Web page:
Print media benefiting fromdigital migration: Fadi Doidri



Riyadh: Arab News

Published — Wednesday 30 May 2012

Last update 30 May 2012 8:23 pm

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Fadi Assad Doidri, a senior industry professional with over ten years' experience in Saudi Arabia, and managing director of Dakkin Advertising & Design Consultancy, believes the move to digital platforms is crucial for the public and private sectors because of the benefits of reduced costs, more effective marketing and increasing environmental concerns over the production and use of paper.
Doidri recently opened an office in California's Silicon Valley, USA, driven in part by "the limited suitable technical human resources" in the Middle East.
"Now in California, I can fully appreciate the value of tools of interactivity. We can create amazing social media campaigns, smart phone and tablet apps, Content Management System (CMS) websites, and other digital integrated services and campaigns. The vital benefit of CMS is in 'dynamic content' which enables website content to be continuously updated and managed, especially by clients themselves. One example of CMS platforms is Drupal, which is 'open source.' This is used by some of the biggest sites on the web, such as The Economist and The White House..."
Doidri said that while some media buyers preferred to promote traditional marketing vehicles, "research has revealed that online impressions are by far the most cost-effective."
He said migration to online news has been slow in the Middle East because the Arab public still prefers reading newspapers. "However, some of the large newspaper groups are gearing up for digital migration, and most newspapers have some online footprint. Generally, this still requires development, and a shift in people's habits and perceptions.
Large companies with social responsibility budgets could run public awareness campaigns as one solution. At the same time, strategies need to be devised to generate financial returns for newspapers' quality online content.
All of this is set against a backdrop of diminishing advertising revenues for print, over the past five years; in terms of its proportional share of total advertising spend. This trend is set to continue, though magazines in general may have fared better given their pan-Arab scope and, in many cases, their appeal to the huge female market."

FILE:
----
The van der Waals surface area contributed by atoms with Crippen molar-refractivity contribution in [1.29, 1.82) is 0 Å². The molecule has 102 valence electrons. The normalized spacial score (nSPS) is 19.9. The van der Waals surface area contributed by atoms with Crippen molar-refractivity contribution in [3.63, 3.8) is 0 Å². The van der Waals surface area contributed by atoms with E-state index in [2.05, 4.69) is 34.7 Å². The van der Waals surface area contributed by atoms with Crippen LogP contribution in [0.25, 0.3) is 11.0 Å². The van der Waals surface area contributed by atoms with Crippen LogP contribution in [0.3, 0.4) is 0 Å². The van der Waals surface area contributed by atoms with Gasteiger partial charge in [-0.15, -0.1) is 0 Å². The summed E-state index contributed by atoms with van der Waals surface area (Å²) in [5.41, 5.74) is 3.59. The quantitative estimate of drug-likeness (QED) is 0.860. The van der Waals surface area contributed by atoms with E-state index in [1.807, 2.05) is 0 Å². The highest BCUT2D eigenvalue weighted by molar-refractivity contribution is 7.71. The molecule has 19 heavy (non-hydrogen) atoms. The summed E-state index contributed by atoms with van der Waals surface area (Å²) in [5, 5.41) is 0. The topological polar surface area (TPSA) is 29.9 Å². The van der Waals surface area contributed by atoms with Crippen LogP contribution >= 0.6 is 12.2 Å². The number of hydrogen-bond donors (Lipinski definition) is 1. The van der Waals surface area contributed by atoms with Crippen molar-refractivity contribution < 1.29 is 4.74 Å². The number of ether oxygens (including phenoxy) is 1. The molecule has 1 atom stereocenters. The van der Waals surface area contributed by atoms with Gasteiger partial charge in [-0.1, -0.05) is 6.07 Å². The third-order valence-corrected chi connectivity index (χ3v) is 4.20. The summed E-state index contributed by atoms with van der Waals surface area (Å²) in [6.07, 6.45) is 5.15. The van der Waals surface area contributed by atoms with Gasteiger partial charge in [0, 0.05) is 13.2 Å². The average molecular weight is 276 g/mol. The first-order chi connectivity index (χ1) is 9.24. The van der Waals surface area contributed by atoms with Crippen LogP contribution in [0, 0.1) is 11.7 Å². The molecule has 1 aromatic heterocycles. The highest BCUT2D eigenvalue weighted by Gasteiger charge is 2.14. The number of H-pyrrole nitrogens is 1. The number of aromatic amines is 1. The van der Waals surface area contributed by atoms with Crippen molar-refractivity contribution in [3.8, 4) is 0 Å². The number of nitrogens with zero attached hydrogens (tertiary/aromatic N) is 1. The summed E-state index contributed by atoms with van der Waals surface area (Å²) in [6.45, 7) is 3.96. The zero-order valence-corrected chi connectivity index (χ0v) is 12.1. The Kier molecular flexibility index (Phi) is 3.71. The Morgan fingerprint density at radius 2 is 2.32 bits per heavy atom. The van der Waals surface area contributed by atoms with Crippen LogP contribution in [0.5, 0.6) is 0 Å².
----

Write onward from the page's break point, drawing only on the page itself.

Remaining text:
Doidri believes digital mediums have an added benefit. "In many parts of the world, there has long been a concern for the environment regarding the huge volume of printed materials being produced, much of which ends up in landfills."
On the digital future, regarding advertising and media, Doidri said: "Greater investment is required to develop our own digital space. We also have to be prepared for the digital platform being the future advertising growth driver, hand-in-hand with the increasing technology adoption levels.
However, much still has to be done to rationalize the way digital media campaigns can be purchased efficiently without having to go to multiple suppliers. For instance, through a single source you could arrange a national media campaign that covers all 26 of Saudi Arabia's airports.
But, when organizing a digital campaign, you would currently have to purchase through more than one, and perhaps multiple, sources."
Doidri said there was an increasing trend by the Saudi government and the corporate world toward e-commerce transactions and digital marketing, but this has been limited. "Imagine the time-savings through using e-transactions for obtaining visas, as only one example. On a personal level, when I am in the United States and many other countries, I can purchase even my basic needs online, and have them conveniently delivered to my home."
On the issue of Arabic websites and Arabic content on the Internet, Doidri said he was part of the King Abdullah Initiative for Arabic Content and Wiki Arabi, which translated the most important science and technology themed articles of Wikipedia. The initiative managed to increase Arabic digital Internet content fourfold, from 0.3 percent to 1.2 percent, according to Google estimates. "This was a great achievement in beginning to make Arabic Internet content more closely reflect the proportion of Arabic speaking people among the global population."
Doidri said that human resources and recruitment has also been transformed by the digital world, citing LinkedIn and its integration with other mediums such as Facebook and Twitter. He is currently recruiting using these websites.
Doidri said he also hoped that the Arab world would develop and own its own relevant social media websites, to be used for good causes.

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